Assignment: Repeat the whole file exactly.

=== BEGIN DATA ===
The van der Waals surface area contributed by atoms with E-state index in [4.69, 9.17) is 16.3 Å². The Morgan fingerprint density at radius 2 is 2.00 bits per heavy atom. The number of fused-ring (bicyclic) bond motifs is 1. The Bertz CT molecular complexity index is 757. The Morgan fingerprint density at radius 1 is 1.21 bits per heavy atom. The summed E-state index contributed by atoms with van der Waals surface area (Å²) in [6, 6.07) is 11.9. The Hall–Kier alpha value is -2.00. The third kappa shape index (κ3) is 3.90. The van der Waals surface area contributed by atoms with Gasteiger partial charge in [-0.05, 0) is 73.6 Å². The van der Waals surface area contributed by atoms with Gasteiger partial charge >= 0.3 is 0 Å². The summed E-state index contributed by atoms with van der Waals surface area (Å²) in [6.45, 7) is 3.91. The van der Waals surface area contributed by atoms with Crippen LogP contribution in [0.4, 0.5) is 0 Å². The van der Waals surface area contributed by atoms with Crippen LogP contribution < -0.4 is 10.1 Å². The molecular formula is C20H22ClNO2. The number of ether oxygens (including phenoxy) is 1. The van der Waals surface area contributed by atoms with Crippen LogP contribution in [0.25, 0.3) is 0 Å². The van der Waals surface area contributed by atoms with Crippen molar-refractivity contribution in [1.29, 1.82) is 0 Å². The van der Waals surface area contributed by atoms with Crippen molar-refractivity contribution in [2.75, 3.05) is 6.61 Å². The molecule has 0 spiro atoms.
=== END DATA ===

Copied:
The van der Waals surface area contributed by atoms with E-state index in [4.69, 9.17) is 16.3 Å². The Morgan fingerprint density at radius 2 is 2.00 bits per heavy atom. The number of fused-ring (bicyclic) bond motifs is 1. The Bertz CT molecular complexity index is 757. The Morgan fingerprint density at radius 1 is 1.21 bits per heavy atom. The summed E-state index contributed by atoms with van der Waals surface area (Å²) in [6, 6.07) is 11.9. The Hall–Kier alpha value is -2.00. The third kappa shape index (κ3) is 3.90. The van der Waals surface area contributed by atoms with Gasteiger partial charge in [-0.05, 0) is 73.6 Å². The van der Waals surface area contributed by atoms with Gasteiger partial charge >= 0.3 is 0 Å². The summed E-state index contributed by atoms with van der Waals surface area (Å²) in [6.45, 7) is 3.91. The van der Waals surface area contributed by atoms with Crippen LogP contribution in [0.4, 0.5) is 0 Å². The van der Waals surface area contributed by atoms with Crippen LogP contribution < -0.4 is 10.1 Å². The molecular formula is C20H22ClNO2. The number of ether oxygens (including phenoxy) is 1. The van der Waals surface area contributed by atoms with Crippen LogP contribution in [0.25, 0.3) is 0 Å². The van der Waals surface area contributed by atoms with Crippen molar-refractivity contribution in [1.29, 1.82) is 0 Å². The van der Waals surface area contributed by atoms with Crippen molar-refractivity contribution in [2.75, 3.05) is 6.61 Å². The molecule has 0 spiro atoms.